The Glucose-ketone Index Approach To Cancer Therapy Some Early Insights

The Glucose-ketone Index Approach To Cancer Therapy Some Early Insights

The Glucose-Ketone Index Approach to Cancer Therapy Some Early Insights Written by Chris on June 01, 2015 No comments This recent article appeared in March 2015. Thomas Seyfried and colleagues came up with a way to monitor the therapeutic efficacy for managing brain cancer by introducing the glucose ketone index. This tool measures the ratio of blood glucose to ketones (BOHB) and its helpful because it outputs a single number that would tell if a patient is predominantly burning ketones or glucose. It would assess whether the patient is successful into implementing a ketogenic dietary approach (or a fasting approach) to managing different pathological conditions. The Glucose Ketone Index (GKI) was created to track the zone of metabolic management for brain tumor management. The GKI is a biomarker that refers to the molar ratio of circulating glucose over -OHB, which is the major circulating ketone body. A mathematical tool called the Glucose Ketone Index Calculator was developed that can calculate the GKI and monitor changes in this parameter on a daily basis. The GKIC generates a single value that can assess the relationship of the major fermentable tumor fuel (glucose) to the non-fermentable fuel (ketone bodies). The formula is quite comprehensive and it can be used with different unit systems and devices: The graphics above show you how you can switch between mg/dL and mM (millimolar). So, far theyve used the calculator to estimate the GKI for mice and humans with brain tumors that were treated with either calorie restriction or ketogenic diets from five previously published reports.[1] They noticed that the optimal results in terms of the efficacy of the treatment would be when GKI was around 1, or lower. I suspect that lower than 1 would be even better. This would Continue reading >>

Optimal Ketone And Blood Sugar Levels For Ketosis

Optimal Ketone And Blood Sugar Levels For Ketosis

A low carb helps reduce blood sugars and insulin levels and helps with the management of many of the diseases of modern civilisation (e.g. diabetes, heart disease, stroke, cancer, Parkinson’s and Alzheimer’s). We become insulin resistant when our body fat can’t store any more energy. Excess energy is then stored in the liver, pancreas, heart, brain and other organs that are more insulin sensitive. We also see increased levels of energy in our blood in the form of glucose, fat and elevated ketone. Endogenous ketosis occurs when we eat less food than we need. Our insulin and blood sugar levels decrease and ketones rise to supply the energy we need. Exogenous ketosis occurs when we eat lots fat and/or take exogenous ketones. Blood ketones rise, but our insulin levels will also rise because we have an excess of energy coming from our diet. Most of the good things associated with ketosis occur due to endogenous ketosis. Most people following a ketogenic diet over the long term have ketone values lower than what some people consider to be “optimal ketosis”. If your goal is blood sugar control, longevity or weight loss then endogenous ketosis with lower blood sugars and lower ketones is likely a better place to be than chasing higher blood ketones. I have seen a lot of interest and confusion recently from people following a ketogenic about ideal ketone and blood sugar levels. In an effort to try to clear this up, this article reviews blood ketone (BHB), breath ketone (acetone) and blood sugar data from a large number of people who are following a low carb or ketogenic diet to understand what “normal” and “optimal” look like. Many people initiate a low carb diet to manage their blood glucose levels, insulin resistance or diabetes. As shown in the chart below, Continue reading >>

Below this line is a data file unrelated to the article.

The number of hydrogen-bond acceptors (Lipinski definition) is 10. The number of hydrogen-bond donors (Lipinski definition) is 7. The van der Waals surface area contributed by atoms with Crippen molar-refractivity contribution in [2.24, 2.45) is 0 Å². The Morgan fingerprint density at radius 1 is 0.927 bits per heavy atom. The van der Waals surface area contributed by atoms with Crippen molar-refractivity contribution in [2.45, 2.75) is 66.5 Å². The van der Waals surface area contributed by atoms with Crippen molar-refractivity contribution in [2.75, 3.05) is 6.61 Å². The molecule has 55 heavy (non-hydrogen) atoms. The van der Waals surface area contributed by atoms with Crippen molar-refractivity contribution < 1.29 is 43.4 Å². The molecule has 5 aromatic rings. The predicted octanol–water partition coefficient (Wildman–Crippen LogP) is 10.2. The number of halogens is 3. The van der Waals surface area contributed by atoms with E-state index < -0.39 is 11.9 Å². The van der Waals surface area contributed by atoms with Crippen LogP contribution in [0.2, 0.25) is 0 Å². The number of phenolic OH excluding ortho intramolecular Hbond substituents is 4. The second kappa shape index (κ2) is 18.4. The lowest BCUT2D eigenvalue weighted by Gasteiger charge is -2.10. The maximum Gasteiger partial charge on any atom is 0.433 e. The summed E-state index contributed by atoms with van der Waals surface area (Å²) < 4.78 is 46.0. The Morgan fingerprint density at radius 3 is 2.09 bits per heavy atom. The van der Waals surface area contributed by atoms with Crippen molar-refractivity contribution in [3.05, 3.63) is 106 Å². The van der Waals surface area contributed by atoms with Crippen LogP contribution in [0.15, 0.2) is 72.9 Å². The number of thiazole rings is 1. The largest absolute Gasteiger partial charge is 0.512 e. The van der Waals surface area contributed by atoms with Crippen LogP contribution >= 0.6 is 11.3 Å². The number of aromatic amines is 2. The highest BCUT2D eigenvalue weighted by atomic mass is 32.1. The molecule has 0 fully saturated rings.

High Ketosis, Low Ketosis; Does It Matter?

High Ketosis, Low Ketosis; Does It Matter?

There are various degrees of ketosis depending on your needs. According to the chart below a Glucose:Ketone Index (GKI) below 3 is “Therapeutic ketosis” that the medical profession uses to treat epilepsy and cancer. A range between 3 and 6 would be “Moderate/functional ketosis” and desirable for obesity, type 2 diabetes and insulin resistance. Lower on the index, between 6 and 9, is “low ketosis” and used for maintenance, optimal health and weight loss. Any thing above 9 there is no ketosis. From Wikipedia we learn that “Ketosis is a metabolic state in which some of the body’s energy supply comes from ketone bodies in the blood, in contrast to a state of glycolysis in which blood glucose provides most of the energy. Ketosis is a nutritional process characterized by serum concentrations of ketone bodies over 0.5 m/mol, with low and stable levels of insulin and blood glucose. It is almost always generalized with hyperketonemia, that is, an elevated level of ketone bodies in the blood throughout the body. Ketone bodies are formed by ketogenesis when liver glycogen stores are depleted (or from metabolising medium-chain triglycerides). The main ketone bodies used for energy are acetoacetate and β-hydroxybutyrate, and the levels of ketone bodies are regulated mainly by insulin and glucagon. Most cells in the body can use both glucose and ketone bodies for fuel, and during ketosis, free fatty acids and glucose synthesis (gluconeogenesis) fuel the remainder. Longer-term ketosis may result from fasting or staying on a low-carbohydrate diet (ketogenic diet), and deliberately induced ketosis serves as a medical intervention for various conditions, such as intractable epilepsy, and the various types of diabetes. In glycolysis, higher levels of insulin promote stora Continue reading >>